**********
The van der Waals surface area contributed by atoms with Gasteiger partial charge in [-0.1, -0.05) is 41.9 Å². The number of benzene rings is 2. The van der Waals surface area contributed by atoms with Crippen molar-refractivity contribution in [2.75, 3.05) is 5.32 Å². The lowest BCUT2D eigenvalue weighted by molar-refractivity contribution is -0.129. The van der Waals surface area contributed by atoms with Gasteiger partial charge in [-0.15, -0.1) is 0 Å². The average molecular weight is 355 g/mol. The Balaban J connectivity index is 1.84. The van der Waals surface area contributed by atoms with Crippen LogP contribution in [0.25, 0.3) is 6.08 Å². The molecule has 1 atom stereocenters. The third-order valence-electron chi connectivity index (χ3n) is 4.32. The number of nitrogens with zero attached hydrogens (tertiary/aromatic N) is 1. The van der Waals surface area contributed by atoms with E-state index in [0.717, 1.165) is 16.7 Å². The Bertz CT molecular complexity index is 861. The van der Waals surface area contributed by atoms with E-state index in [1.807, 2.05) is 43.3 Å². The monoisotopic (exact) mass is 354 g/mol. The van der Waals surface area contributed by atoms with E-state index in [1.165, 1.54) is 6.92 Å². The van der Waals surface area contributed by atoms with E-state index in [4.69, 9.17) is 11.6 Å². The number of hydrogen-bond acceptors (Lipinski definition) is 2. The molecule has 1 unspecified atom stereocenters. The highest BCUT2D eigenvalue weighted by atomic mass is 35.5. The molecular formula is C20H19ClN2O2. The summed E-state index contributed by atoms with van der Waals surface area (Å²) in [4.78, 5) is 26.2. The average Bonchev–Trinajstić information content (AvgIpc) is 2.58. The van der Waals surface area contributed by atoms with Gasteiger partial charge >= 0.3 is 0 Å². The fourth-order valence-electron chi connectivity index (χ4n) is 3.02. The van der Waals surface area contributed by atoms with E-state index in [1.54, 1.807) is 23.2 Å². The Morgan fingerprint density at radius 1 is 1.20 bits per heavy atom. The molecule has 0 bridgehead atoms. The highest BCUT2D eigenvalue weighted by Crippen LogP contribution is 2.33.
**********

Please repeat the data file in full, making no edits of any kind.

The van der Waals surface area contributed by atoms with Gasteiger partial charge in [-0.1, -0.05) is 41.9 Å². The number of benzene rings is 2. The van der Waals surface area contributed by atoms with Crippen molar-refractivity contribution in [2.75, 3.05) is 5.32 Å². The lowest BCUT2D eigenvalue weighted by molar-refractivity contribution is -0.129. The van der Waals surface area contributed by atoms with Gasteiger partial charge in [-0.15, -0.1) is 0 Å². The average molecular weight is 355 g/mol. The Balaban J connectivity index is 1.84. The van der Waals surface area contributed by atoms with Crippen LogP contribution in [0.25, 0.3) is 6.08 Å². The molecule has 1 atom stereocenters. The third-order valence-electron chi connectivity index (χ3n) is 4.32. The number of nitrogens with zero attached hydrogens (tertiary/aromatic N) is 1. The van der Waals surface area contributed by atoms with E-state index in [0.717, 1.165) is 16.7 Å². The Bertz CT molecular complexity index is 861. The van der Waals surface area contributed by atoms with E-state index in [1.807, 2.05) is 43.3 Å². The monoisotopic (exact) mass is 354 g/mol. The van der Waals surface area contributed by atoms with E-state index in [1.165, 1.54) is 6.92 Å². The van der Waals surface area contributed by atoms with E-state index in [4.69, 9.17) is 11.6 Å². The number of hydrogen-bond acceptors (Lipinski definition) is 2. The molecule has 1 unspecified atom stereocenters. The highest BCUT2D eigenvalue weighted by atomic mass is 35.5. The molecular formula is C20H19ClN2O2. The summed E-state index contributed by atoms with van der Waals surface area (Å²) in [4.78, 5) is 26.2. The average Bonchev–Trinajstić information content (AvgIpc) is 2.58. The van der Waals surface area contributed by atoms with Gasteiger partial charge >= 0.3 is 0 Å². The fourth-order valence-electron chi connectivity index (χ4n) is 3.02. The van der Waals surface area contributed by atoms with E-state index in [1.54, 1.807) is 23.2 Å². The Morgan fingerprint density at radius 1 is 1.20 bits per heavy atom. The molecule has 0 bridgehead atoms. The highest BCUT2D eigenvalue weighted by Crippen LogP contribution is 2.33.